The Oscars aren’t even here yet, nor the inevitable feeling of outrage and anticlimax that they usually generate in me, and already I’m astonished by the utter cluelessness of the Academy. Longtime readers of this blog will know that I rarely agree with the geriatric-approved Proclamations of Quality served up in this glorified popularity contest (Forrest Gump over Pulp Fiction? Are you shitting me, Pyle?), but this year sends us further than ever down the Dark Corridor of Madness.
Hello? Am I actually living in a world where the ultra smarmy but undeniably cute and populist Juno might actually walk away with a Best Picture statuette, while the marvelous and challenging The Diving Bell and the Butterfly wasn’t even nominated? Are voters really that clueless? Perhaps they thought that the nomination of Juno would make them seem hip and relevant in an increasingly alien culture. (After all, Juno contains the line “Honest to blog?” and a plethora of lo-fi Kimya Dawson tunes, so you just know it’s a phat and phunky phlick.)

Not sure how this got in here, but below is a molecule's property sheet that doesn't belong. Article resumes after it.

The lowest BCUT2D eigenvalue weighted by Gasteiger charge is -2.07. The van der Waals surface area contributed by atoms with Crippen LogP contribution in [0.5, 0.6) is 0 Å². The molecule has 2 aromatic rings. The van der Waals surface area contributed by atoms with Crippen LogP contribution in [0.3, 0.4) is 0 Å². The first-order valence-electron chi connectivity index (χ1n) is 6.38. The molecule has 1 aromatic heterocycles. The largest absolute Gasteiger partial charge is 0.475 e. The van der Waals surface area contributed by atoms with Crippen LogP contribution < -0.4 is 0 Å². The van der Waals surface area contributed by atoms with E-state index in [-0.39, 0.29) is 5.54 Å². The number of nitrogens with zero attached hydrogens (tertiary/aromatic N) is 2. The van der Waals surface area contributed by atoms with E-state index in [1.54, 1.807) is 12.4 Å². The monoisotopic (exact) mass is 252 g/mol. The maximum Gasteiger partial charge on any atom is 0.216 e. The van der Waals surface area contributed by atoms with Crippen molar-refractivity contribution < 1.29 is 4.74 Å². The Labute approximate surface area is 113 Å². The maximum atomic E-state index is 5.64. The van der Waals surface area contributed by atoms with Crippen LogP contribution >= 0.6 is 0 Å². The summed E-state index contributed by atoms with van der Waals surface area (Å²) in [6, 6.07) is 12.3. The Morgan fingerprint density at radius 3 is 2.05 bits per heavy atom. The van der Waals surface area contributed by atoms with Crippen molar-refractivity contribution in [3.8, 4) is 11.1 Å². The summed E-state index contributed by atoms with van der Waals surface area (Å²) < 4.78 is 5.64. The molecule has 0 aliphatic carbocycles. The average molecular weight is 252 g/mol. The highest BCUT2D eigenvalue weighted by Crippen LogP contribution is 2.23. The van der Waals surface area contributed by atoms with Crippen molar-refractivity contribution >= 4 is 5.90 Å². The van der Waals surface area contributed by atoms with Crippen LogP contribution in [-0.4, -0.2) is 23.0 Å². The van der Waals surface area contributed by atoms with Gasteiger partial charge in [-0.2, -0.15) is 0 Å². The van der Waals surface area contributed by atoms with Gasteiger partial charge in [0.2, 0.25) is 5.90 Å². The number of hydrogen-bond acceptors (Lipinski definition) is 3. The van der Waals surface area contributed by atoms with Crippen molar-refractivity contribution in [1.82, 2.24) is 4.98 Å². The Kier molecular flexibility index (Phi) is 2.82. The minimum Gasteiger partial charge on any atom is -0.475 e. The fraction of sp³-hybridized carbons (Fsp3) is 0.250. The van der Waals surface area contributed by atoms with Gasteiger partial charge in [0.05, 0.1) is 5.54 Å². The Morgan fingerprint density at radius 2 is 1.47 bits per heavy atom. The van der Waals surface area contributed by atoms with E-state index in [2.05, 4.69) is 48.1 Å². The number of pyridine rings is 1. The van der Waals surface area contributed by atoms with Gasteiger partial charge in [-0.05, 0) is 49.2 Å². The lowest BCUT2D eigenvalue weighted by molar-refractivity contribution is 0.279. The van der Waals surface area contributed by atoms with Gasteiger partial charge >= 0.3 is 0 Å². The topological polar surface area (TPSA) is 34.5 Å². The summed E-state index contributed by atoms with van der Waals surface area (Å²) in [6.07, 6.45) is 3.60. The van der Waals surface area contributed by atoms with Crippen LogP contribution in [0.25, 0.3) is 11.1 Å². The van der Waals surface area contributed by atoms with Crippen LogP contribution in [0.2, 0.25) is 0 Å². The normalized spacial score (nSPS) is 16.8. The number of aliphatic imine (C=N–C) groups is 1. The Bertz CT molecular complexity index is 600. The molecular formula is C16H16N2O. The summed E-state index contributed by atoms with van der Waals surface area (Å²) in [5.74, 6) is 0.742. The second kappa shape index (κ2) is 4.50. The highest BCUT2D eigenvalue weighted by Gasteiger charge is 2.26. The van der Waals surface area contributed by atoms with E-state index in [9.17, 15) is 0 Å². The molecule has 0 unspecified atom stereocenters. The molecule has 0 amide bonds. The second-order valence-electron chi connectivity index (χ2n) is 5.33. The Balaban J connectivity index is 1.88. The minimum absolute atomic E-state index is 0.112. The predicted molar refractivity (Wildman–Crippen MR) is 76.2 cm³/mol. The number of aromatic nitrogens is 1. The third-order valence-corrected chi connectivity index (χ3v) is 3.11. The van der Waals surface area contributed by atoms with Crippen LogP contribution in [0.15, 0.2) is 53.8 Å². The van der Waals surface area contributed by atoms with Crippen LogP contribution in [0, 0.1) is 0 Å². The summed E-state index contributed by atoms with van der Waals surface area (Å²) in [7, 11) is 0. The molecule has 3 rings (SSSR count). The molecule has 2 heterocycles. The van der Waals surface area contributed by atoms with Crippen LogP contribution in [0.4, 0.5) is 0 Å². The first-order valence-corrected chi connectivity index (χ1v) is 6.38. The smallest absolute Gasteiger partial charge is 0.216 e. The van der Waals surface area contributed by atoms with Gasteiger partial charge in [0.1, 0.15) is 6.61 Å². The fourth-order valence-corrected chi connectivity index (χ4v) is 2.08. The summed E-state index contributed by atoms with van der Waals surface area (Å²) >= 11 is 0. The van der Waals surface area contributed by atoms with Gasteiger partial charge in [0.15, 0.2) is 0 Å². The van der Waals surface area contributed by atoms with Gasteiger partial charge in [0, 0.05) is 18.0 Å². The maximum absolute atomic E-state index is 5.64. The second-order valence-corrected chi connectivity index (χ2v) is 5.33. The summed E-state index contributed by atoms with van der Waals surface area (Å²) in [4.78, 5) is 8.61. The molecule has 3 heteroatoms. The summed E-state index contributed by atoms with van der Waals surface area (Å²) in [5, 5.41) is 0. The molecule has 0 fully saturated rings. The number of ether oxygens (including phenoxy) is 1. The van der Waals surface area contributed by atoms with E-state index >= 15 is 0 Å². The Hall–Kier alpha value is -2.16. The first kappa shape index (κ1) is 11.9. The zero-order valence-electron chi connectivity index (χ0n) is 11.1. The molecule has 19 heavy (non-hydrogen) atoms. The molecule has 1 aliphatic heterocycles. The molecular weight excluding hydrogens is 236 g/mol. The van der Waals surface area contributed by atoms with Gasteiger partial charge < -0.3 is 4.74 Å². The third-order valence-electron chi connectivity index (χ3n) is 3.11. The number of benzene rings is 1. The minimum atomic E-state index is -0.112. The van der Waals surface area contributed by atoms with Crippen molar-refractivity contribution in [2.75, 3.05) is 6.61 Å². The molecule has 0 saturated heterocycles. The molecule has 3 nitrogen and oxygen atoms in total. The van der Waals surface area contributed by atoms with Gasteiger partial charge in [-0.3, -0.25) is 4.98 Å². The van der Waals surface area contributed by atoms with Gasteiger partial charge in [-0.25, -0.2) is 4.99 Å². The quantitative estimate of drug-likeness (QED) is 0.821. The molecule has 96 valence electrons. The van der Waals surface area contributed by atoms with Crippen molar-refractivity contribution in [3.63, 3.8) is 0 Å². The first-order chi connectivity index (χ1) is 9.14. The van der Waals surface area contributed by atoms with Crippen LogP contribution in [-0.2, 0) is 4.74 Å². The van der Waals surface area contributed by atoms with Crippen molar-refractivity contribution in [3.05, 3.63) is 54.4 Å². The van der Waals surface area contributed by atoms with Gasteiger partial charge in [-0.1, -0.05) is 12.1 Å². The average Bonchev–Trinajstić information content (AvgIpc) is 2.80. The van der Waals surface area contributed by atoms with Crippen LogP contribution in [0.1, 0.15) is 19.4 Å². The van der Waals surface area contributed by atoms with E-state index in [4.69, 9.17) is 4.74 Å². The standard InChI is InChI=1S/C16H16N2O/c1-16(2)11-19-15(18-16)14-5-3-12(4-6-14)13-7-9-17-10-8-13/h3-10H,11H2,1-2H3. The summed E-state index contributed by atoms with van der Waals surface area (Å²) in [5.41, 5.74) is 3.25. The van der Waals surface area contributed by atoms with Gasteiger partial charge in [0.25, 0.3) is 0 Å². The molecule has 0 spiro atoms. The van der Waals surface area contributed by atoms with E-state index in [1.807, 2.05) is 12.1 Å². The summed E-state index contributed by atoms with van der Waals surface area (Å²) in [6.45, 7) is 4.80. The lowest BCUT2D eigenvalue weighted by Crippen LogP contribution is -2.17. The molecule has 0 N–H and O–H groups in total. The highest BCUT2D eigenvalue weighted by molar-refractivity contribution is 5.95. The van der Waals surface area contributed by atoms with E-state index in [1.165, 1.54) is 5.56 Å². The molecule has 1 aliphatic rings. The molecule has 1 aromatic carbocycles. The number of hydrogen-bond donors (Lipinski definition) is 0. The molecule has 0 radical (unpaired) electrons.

The Diving Bell and the Butterfly, on the other hand, is a marvelous little film oozing with depth and substance. The true story of the editor of France’s Elle magazine, who had a crippling stroke and found that he could only communicate by blinking one eye. Working with a patient therapist, he eventually blinked out a poignant autobiography, with each blink translating into a different letter of the alphabet. Introspective, soul-searching, and shot in a very claustrophobic style that accurately conveys what it must be like to live with such a paralyzing (no pun intended) affliction, The Diving Bell and the Butterfly seems to have everything an Oscar hopeful could want — the chance for an actor to give a big showy “look at me, I’m disabled!” performance; stylish camerawork, and a full range of emotions.
Wait, what’s that? It’s *subtitled*? Oh, heavens…. we won’t be having any of that, thank you very much. Hey, maybe if we act quickly, we can get Meet the Spartans on the ballet for next year.